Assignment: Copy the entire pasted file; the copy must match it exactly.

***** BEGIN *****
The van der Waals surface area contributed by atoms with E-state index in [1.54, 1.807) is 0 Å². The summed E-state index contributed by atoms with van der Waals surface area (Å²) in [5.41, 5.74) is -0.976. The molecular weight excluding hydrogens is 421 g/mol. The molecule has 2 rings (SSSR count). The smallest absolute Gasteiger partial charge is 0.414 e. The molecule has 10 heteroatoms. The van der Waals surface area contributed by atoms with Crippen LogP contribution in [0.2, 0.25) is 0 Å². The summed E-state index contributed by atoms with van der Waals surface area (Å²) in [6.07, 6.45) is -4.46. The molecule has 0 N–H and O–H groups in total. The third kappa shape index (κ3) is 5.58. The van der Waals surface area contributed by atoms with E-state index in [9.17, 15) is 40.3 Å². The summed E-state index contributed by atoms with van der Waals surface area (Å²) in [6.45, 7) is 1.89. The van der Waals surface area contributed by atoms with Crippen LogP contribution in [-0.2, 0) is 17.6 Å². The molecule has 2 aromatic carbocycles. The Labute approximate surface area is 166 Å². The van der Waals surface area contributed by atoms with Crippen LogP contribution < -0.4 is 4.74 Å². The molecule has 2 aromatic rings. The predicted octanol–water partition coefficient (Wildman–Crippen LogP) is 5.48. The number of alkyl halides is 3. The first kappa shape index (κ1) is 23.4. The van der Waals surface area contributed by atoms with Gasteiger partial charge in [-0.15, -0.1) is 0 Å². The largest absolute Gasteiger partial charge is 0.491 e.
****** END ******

The van der Waals surface area contributed by atoms with E-state index in [1.54, 1.807) is 0 Å². The summed E-state index contributed by atoms with van der Waals surface area (Å²) in [5.41, 5.74) is -0.976. The molecular weight excluding hydrogens is 421 g/mol. The molecule has 2 rings (SSSR count). The smallest absolute Gasteiger partial charge is 0.414 e. The molecule has 10 heteroatoms. The van der Waals surface area contributed by atoms with Crippen LogP contribution in [0.2, 0.25) is 0 Å². The summed E-state index contributed by atoms with van der Waals surface area (Å²) in [6.07, 6.45) is -4.46. The molecule has 0 N–H and O–H groups in total. The third kappa shape index (κ3) is 5.58. The van der Waals surface area contributed by atoms with E-state index in [9.17, 15) is 40.3 Å². The summed E-state index contributed by atoms with van der Waals surface area (Å²) in [6.45, 7) is 1.89. The van der Waals surface area contributed by atoms with Crippen LogP contribution in [-0.2, 0) is 17.6 Å². The molecule has 2 aromatic carbocycles. The Labute approximate surface area is 166 Å². The van der Waals surface area contributed by atoms with Crippen LogP contribution < -0.4 is 4.74 Å². The molecule has 2 aromatic rings. The predicted octanol–water partition coefficient (Wildman–Crippen LogP) is 5.48. The number of alkyl halides is 3. The first kappa shape index (κ1) is 23.4. The van der Waals surface area contributed by atoms with Gasteiger partial charge in [-0.15, -0.1) is 0 Å². The largest absolute Gasteiger partial charge is 0.491 e.